Alerts E-Threats

Intuit Withdrawals on the Malware and ID Theft Champs-Elysees

goldfish jumping out of the water

Bogus funds withdrawal mails claiming to be from financial software company Intuit seek to steal users’ identity, infecting them with malware.

The Intuit spam wave began a few days ago with most e-mails coming from a fake support address of the software provider, subjects containing the words “payroll processing” in one form or another, and various bogus senders.

“Dear XXXX@.net, we obtained your payroll on July 16, 2012 at 5:43AM Pacific Time,” one bogus Intuit e-mail reads. “Funds will be withdrawn from the bank account number ending in: XXXX on July 17, 2012. Amount to be withdrawn: $5,582.22. Paychecks will be transferred to your employees’ accounts on:  July 17, 2012.”

Though e-mails contained no attachment, some variants lead users to malware when clicking the download link. Replying to the spoofed e-mail address also gets users in trouble, giving their personal information directly to phishers.

Tired of looking so grammatically-challenged in their attempt to avoid detection, Intuit scammers opted for blurring words and messing with spacing.

“Funds aretypicallywithdrawn before normalbanking hours so please make sure youhave sufficient fundsavailable by 12 a.m. on the date fundsare to be withdrawn.Intuitmustobtain your payroll by 5p.m.,” spam messages read.

To improve their chance of success, e-mails contain a notice at the end to scare unwary users. Adding words such as “critical”, and keeping some parts of genuine notifications to add the flavor of legitimacy to the spam.

Intuit scammers brazenly ask users to report phishing attempts on the official spoof address of the company: “If you need additional information please contact us. If you receive an email message that appears to come from Intuit but that you suspect is a phishing email, please forward it to [sic] immediately to spoof@intuit.com.”

As if it wasn’t confusing enough, a bunch of fake Intuit e-mails seem to come from social network LinkedIn. This isn’t the first time cyber-crooks take advantage of the company’s increased popularity. Last month, soon after a security breach that exposed 6.5 million hashed passwords, Bitdefender Labs spotted a Trojan sneaking into LinkedIn spam attachments.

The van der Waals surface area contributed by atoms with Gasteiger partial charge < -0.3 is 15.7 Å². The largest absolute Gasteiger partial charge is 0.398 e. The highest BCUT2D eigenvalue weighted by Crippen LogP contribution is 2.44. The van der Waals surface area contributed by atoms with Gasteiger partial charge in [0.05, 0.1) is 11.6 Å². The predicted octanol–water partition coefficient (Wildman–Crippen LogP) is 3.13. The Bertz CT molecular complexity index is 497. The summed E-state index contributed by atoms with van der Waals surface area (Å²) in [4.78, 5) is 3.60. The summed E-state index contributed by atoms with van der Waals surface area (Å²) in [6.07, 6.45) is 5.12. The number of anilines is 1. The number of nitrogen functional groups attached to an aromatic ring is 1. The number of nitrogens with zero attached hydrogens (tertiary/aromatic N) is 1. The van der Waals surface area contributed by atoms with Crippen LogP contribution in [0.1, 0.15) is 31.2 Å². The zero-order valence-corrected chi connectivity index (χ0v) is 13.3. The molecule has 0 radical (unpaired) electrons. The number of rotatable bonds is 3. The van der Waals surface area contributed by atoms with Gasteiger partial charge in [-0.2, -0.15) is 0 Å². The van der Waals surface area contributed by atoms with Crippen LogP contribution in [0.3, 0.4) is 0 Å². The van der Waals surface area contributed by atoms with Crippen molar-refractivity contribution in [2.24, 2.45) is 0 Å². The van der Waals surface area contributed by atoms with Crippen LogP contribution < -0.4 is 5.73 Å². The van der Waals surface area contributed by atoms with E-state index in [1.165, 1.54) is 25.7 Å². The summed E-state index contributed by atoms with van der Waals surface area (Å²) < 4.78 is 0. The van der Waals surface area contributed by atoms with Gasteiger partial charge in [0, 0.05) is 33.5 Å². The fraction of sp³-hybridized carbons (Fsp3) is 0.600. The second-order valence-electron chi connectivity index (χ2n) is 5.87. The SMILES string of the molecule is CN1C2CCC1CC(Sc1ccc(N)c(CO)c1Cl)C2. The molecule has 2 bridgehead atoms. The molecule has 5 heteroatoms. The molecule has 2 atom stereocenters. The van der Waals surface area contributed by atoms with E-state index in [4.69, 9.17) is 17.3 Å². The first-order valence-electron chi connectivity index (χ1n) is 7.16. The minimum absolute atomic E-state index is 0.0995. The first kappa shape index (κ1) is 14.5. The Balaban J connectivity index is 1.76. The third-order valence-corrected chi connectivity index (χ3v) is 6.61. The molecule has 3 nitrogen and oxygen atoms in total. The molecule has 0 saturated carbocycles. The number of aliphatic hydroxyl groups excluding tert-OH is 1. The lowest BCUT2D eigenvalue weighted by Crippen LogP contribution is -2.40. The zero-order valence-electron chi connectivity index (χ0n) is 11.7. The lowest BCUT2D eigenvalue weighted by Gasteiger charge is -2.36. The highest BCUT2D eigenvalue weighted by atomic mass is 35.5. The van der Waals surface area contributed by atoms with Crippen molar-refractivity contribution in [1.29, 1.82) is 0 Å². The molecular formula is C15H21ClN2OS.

“People are receiving emails with the title”, “You have received a new payment,” Intuit representatives said in a warning about the fake payroll messages. “This phishing is using a few different emails. Do not click on the link in the email. Send a copy of the email to spoof@intuit.com. Do not forward the email to anyone else. Delete the email.” The company also advised users to subscribe to anti-virus software and keep it up-to-date.

All product and company names mentioned herein are for identification purposes only and are the property of, and may be trademarks of, their respective owners.

This article is based on the technical information provided courtesy of Ionut Raileanu, Bitdefender Spam Analyst.

About the author

Bianca STANESCU

Bianca Stanescu, the fiercest warrior princess in the Bitdefender news palace, is a down-to-earth journalist, who's always on to a cybertrendy story. She's the industry news guru, who'll always keep a close eye on the AV movers and shakers and report their deeds from a fresh new perspective. Proud mother of one, she covers parental control topics, with a view to valiantly cutting a safe path for children through the Internet thicket. She likes to let words and facts speak for themselves.